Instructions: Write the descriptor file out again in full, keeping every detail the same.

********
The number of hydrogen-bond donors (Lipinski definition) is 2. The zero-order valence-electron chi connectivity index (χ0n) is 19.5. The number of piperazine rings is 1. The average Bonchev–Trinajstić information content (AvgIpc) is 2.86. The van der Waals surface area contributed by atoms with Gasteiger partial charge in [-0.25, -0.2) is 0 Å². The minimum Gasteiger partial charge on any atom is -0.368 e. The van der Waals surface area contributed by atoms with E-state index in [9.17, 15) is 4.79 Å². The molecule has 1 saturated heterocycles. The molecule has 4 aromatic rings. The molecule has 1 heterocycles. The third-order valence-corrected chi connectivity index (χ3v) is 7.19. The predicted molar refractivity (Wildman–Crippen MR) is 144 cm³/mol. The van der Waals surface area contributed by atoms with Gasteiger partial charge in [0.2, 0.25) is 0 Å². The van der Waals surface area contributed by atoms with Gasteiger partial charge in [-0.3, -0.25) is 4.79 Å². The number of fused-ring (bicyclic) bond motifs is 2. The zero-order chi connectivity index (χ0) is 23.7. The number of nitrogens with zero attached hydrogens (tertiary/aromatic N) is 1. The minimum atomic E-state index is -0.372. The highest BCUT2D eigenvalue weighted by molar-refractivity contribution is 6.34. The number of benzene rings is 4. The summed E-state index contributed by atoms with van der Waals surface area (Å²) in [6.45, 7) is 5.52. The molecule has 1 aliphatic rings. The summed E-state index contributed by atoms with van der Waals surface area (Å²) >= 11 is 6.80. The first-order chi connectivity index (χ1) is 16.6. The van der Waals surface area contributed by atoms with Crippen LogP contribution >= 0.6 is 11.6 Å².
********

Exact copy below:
The number of hydrogen-bond donors (Lipinski definition) is 2. The zero-order valence-electron chi connectivity index (χ0n) is 19.5. The number of piperazine rings is 1. The average Bonchev–Trinajstić information content (AvgIpc) is 2.86. The van der Waals surface area contributed by atoms with Gasteiger partial charge in [-0.25, -0.2) is 0 Å². The minimum Gasteiger partial charge on any atom is -0.368 e. The van der Waals surface area contributed by atoms with E-state index in [9.17, 15) is 4.79 Å². The molecule has 1 saturated heterocycles. The molecule has 4 aromatic rings. The molecule has 1 heterocycles. The third-order valence-corrected chi connectivity index (χ3v) is 7.19. The predicted molar refractivity (Wildman–Crippen MR) is 144 cm³/mol. The van der Waals surface area contributed by atoms with Gasteiger partial charge in [0.2, 0.25) is 0 Å². The van der Waals surface area contributed by atoms with Gasteiger partial charge in [-0.3, -0.25) is 4.79 Å². The number of fused-ring (bicyclic) bond motifs is 2. The zero-order chi connectivity index (χ0) is 23.7. The number of nitrogens with zero attached hydrogens (tertiary/aromatic N) is 1. The minimum atomic E-state index is -0.372. The highest BCUT2D eigenvalue weighted by molar-refractivity contribution is 6.34. The number of benzene rings is 4. The summed E-state index contributed by atoms with van der Waals surface area (Å²) in [6.45, 7) is 5.52. The molecule has 1 aliphatic rings. The summed E-state index contributed by atoms with van der Waals surface area (Å²) >= 11 is 6.80. The first-order chi connectivity index (χ1) is 16.6. The van der Waals surface area contributed by atoms with Crippen LogP contribution >= 0.6 is 11.6 Å².